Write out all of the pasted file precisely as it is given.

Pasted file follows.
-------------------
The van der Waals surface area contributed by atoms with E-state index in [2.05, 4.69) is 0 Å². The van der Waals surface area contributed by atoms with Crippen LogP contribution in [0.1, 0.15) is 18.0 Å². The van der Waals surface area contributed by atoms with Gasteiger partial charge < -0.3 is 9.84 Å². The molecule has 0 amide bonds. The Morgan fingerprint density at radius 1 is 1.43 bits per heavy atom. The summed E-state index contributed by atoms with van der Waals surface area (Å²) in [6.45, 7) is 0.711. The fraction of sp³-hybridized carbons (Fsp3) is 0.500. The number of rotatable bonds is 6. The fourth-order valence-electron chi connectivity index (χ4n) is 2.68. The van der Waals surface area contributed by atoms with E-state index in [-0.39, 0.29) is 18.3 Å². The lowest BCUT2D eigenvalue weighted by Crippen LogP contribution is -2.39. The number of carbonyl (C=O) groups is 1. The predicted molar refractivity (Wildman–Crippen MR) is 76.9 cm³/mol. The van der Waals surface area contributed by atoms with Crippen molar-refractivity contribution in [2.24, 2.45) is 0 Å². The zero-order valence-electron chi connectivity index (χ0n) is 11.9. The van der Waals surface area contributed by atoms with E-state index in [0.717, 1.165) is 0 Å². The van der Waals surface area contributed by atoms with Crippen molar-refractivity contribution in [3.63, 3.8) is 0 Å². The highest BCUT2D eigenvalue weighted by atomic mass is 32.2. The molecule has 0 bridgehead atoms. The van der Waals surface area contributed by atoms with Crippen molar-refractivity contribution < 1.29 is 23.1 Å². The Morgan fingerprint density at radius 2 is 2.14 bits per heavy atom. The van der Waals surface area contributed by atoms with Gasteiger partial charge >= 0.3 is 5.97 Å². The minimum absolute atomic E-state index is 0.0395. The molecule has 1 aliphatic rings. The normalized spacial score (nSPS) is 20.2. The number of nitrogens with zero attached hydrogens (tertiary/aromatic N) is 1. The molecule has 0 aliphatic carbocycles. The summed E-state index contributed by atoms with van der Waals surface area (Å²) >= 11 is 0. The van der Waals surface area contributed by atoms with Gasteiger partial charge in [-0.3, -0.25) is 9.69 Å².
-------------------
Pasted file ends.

The van der Waals surface area contributed by atoms with E-state index in [2.05, 4.69) is 0 Å². The van der Waals surface area contributed by atoms with Crippen LogP contribution in [0.1, 0.15) is 18.0 Å². The van der Waals surface area contributed by atoms with Gasteiger partial charge < -0.3 is 9.84 Å². The molecule has 0 amide bonds. The Morgan fingerprint density at radius 1 is 1.43 bits per heavy atom. The summed E-state index contributed by atoms with van der Waals surface area (Å²) in [6.45, 7) is 0.711. The fraction of sp³-hybridized carbons (Fsp3) is 0.500. The number of rotatable bonds is 6. The fourth-order valence-electron chi connectivity index (χ4n) is 2.68. The van der Waals surface area contributed by atoms with E-state index in [-0.39, 0.29) is 18.3 Å². The lowest BCUT2D eigenvalue weighted by Crippen LogP contribution is -2.39. The number of carbonyl (C=O) groups is 1. The predicted molar refractivity (Wildman–Crippen MR) is 76.9 cm³/mol. The van der Waals surface area contributed by atoms with Crippen molar-refractivity contribution in [2.24, 2.45) is 0 Å². The zero-order valence-electron chi connectivity index (χ0n) is 11.9. The van der Waals surface area contributed by atoms with E-state index in [0.717, 1.165) is 0 Å². The van der Waals surface area contributed by atoms with Crippen molar-refractivity contribution in [3.63, 3.8) is 0 Å². The highest BCUT2D eigenvalue weighted by atomic mass is 32.2. The molecule has 0 bridgehead atoms. The van der Waals surface area contributed by atoms with Crippen molar-refractivity contribution < 1.29 is 23.1 Å². The Morgan fingerprint density at radius 2 is 2.14 bits per heavy atom. The van der Waals surface area contributed by atoms with Gasteiger partial charge >= 0.3 is 5.97 Å². The minimum absolute atomic E-state index is 0.0395. The molecule has 1 aliphatic rings. The normalized spacial score (nSPS) is 20.2. The number of nitrogens with zero attached hydrogens (tertiary/aromatic N) is 1. The molecule has 0 aliphatic carbocycles. The summed E-state index contributed by atoms with van der Waals surface area (Å²) >= 11 is 0. The van der Waals surface area contributed by atoms with Gasteiger partial charge in [-0.3, -0.25) is 9.69 Å².